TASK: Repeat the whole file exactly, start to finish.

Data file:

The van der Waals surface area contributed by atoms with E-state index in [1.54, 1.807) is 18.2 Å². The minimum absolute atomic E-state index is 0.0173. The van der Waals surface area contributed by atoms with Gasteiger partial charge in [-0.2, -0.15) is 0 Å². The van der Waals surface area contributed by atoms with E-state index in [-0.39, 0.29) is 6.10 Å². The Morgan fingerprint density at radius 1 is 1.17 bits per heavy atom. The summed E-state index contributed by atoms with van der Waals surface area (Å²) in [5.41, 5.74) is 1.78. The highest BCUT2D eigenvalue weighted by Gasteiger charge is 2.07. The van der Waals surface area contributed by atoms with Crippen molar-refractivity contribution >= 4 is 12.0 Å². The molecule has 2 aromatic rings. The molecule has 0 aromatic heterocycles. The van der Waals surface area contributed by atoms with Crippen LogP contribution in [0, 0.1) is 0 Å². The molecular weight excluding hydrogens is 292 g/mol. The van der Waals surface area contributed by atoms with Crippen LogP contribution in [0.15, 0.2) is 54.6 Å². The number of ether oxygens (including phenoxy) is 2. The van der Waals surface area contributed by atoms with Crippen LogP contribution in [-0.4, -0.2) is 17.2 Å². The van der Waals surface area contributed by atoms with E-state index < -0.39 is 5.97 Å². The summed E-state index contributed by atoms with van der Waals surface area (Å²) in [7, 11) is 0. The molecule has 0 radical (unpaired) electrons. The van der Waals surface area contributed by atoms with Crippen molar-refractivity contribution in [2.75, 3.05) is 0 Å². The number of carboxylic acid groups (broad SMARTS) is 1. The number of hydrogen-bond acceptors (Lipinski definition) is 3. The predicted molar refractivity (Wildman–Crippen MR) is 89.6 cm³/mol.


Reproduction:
The van der Waals surface area contributed by atoms with E-state index in [1.54, 1.807) is 18.2 Å². The minimum absolute atomic E-state index is 0.0173. The van der Waals surface area contributed by atoms with Gasteiger partial charge in [-0.2, -0.15) is 0 Å². The van der Waals surface area contributed by atoms with E-state index in [-0.39, 0.29) is 6.10 Å². The Morgan fingerprint density at radius 1 is 1.17 bits per heavy atom. The summed E-state index contributed by atoms with van der Waals surface area (Å²) in [5.41, 5.74) is 1.78. The highest BCUT2D eigenvalue weighted by Gasteiger charge is 2.07. The van der Waals surface area contributed by atoms with Crippen molar-refractivity contribution >= 4 is 12.0 Å². The molecule has 2 aromatic rings. The molecule has 0 aromatic heterocycles. The van der Waals surface area contributed by atoms with Crippen LogP contribution in [0, 0.1) is 0 Å². The molecular weight excluding hydrogens is 292 g/mol. The van der Waals surface area contributed by atoms with Crippen LogP contribution in [0.15, 0.2) is 54.6 Å². The number of ether oxygens (including phenoxy) is 2. The van der Waals surface area contributed by atoms with Crippen LogP contribution in [-0.4, -0.2) is 17.2 Å². The van der Waals surface area contributed by atoms with E-state index < -0.39 is 5.97 Å². The summed E-state index contributed by atoms with van der Waals surface area (Å²) in [7, 11) is 0. The molecule has 0 radical (unpaired) electrons. The van der Waals surface area contributed by atoms with Crippen molar-refractivity contribution in [2.75, 3.05) is 0 Å². The number of carboxylic acid groups (broad SMARTS) is 1. The number of hydrogen-bond acceptors (Lipinski definition) is 3. The predicted molar refractivity (Wildman–Crippen MR) is 89.6 cm³/mol.